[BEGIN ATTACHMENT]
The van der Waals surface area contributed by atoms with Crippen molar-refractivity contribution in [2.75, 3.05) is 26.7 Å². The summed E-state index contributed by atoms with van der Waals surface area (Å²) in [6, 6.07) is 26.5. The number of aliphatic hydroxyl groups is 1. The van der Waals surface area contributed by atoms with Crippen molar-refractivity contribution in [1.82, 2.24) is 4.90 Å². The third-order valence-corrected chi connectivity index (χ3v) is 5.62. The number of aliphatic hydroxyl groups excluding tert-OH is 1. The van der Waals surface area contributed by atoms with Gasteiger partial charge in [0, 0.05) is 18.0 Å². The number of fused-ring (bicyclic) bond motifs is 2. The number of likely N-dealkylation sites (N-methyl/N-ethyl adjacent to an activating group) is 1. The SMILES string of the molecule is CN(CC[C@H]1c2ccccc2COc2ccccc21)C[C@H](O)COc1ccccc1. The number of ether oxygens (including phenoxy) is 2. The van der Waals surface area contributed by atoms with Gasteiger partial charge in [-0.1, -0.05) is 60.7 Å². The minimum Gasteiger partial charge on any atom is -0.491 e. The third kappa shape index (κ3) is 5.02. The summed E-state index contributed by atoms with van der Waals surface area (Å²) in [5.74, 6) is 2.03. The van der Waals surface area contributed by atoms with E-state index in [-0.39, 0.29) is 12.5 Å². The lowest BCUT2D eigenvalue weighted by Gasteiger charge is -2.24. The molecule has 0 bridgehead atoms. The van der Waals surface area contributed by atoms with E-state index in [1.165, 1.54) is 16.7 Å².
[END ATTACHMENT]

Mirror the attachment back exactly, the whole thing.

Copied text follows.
The van der Waals surface area contributed by atoms with Crippen molar-refractivity contribution in [2.75, 3.05) is 26.7 Å². The summed E-state index contributed by atoms with van der Waals surface area (Å²) in [6, 6.07) is 26.5. The number of aliphatic hydroxyl groups is 1. The van der Waals surface area contributed by atoms with Crippen molar-refractivity contribution in [1.82, 2.24) is 4.90 Å². The third-order valence-corrected chi connectivity index (χ3v) is 5.62. The number of aliphatic hydroxyl groups excluding tert-OH is 1. The van der Waals surface area contributed by atoms with Gasteiger partial charge in [0, 0.05) is 18.0 Å². The number of fused-ring (bicyclic) bond motifs is 2. The number of likely N-dealkylation sites (N-methyl/N-ethyl adjacent to an activating group) is 1. The SMILES string of the molecule is CN(CC[C@H]1c2ccccc2COc2ccccc21)C[C@H](O)COc1ccccc1. The number of ether oxygens (including phenoxy) is 2. The van der Waals surface area contributed by atoms with Gasteiger partial charge in [-0.1, -0.05) is 60.7 Å². The minimum Gasteiger partial charge on any atom is -0.491 e. The third kappa shape index (κ3) is 5.02. The summed E-state index contributed by atoms with van der Waals surface area (Å²) in [5.74, 6) is 2.03. The van der Waals surface area contributed by atoms with E-state index in [-0.39, 0.29) is 12.5 Å². The lowest BCUT2D eigenvalue weighted by Gasteiger charge is -2.24. The molecule has 0 bridgehead atoms. The van der Waals surface area contributed by atoms with E-state index in [1.165, 1.54) is 16.7 Å².